Regal tangs successfully captive bred for the first time!


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 With the release of Finding Dory, the Regal tang is expected to see a surge in popularity. Image by Alamy. With the release of Finding Dory, the Regal tang is expected to see a surge in popularity. Image by Alamy.
With the release of Finding Dory, the Regal tang is expected to see a surge in popularity. Image by Alamy.

Just a few days before the film Finding Dory is released in the UK, researchers working with the University of Florida Tropical Aquaculture Laboratory have announced that they have finally succeeded in raising the Regal tang in captivity.

The breakthrough is the result of a six-year project between the UF Tropical Aquaculture Laboratory, Rising Tide Conservation, and the SeaWorld-Busch Gardens Conservation Fund. 

Regal tang (Paracanthurus hepatus) broodstock have been maintained at the UF's lab for around four years, but despite their best efforts the team were unable to get the larvae past the 21-day point, with just four days post hatch being the norm before they died off. 

However, following the success of Dr. Chad Callan and his team at the Oceanic Institute at Hawaii Pacific University with the first captive-bred Yellow tangs in October last year, Kevin Barden, a researcher with the UF Tropical Aquaculture Laboratory, travelled to Hawaii to gain first-hand knowledge of the procedures they had used with a view to replicating them with the Regal tangs.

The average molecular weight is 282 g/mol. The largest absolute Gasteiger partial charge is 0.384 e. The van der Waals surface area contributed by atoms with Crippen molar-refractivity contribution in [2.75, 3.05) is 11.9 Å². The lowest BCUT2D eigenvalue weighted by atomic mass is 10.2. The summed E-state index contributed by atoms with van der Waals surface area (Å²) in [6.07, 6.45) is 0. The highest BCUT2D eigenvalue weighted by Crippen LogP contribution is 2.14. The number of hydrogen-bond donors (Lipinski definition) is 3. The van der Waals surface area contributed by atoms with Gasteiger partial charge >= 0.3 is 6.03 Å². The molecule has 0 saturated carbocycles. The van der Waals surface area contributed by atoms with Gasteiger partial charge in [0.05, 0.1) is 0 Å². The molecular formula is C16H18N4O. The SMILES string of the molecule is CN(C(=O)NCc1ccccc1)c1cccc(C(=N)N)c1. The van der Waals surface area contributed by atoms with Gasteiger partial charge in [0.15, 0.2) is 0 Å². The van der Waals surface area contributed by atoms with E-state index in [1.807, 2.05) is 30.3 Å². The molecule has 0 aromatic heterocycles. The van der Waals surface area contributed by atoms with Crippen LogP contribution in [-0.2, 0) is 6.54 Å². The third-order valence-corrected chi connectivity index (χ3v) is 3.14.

And it seems to have paid off. Photos have been released of a group of 27 Regal tangs still growing and thriving at Day 52 — and finally beginning to show their trademark blue and black colouration.

"This is a new chapter in ornamental fish aquaculture," commented Dr. Judy St. Leger, President of Rising Tide Conservation. "Without the support of the SeaWorld-Busch Gardens Conservation Fund and the overall pet industry, the advances of Rising Tide would not be possible. We chose these program researchers because they showed commitment to advancing culture of the most difficult fish."

Established in 2009, Rising Tide Conservation is non-profit entity dedicated to coral reef conservation. The program develops sustainable aquaculture alternatives to collecting marine ornamental fish from reefs. Rising Tide is composed of integrated stakeholders from the public aquaria and zoo communities, research institutes and universities, tropical fish producers, wholesalers, and retailers, as well as numerous businesses and organisations in the hobby fish industry.

Research facilities include the University of Florida and the Oceanic Institute of Hawaiian Pacific University. Major funding stakeholders include the international retailer Petco and SeaWorld-Busch Gardens Conservation Fund.

For more information visit the Rising Tide Conservation website.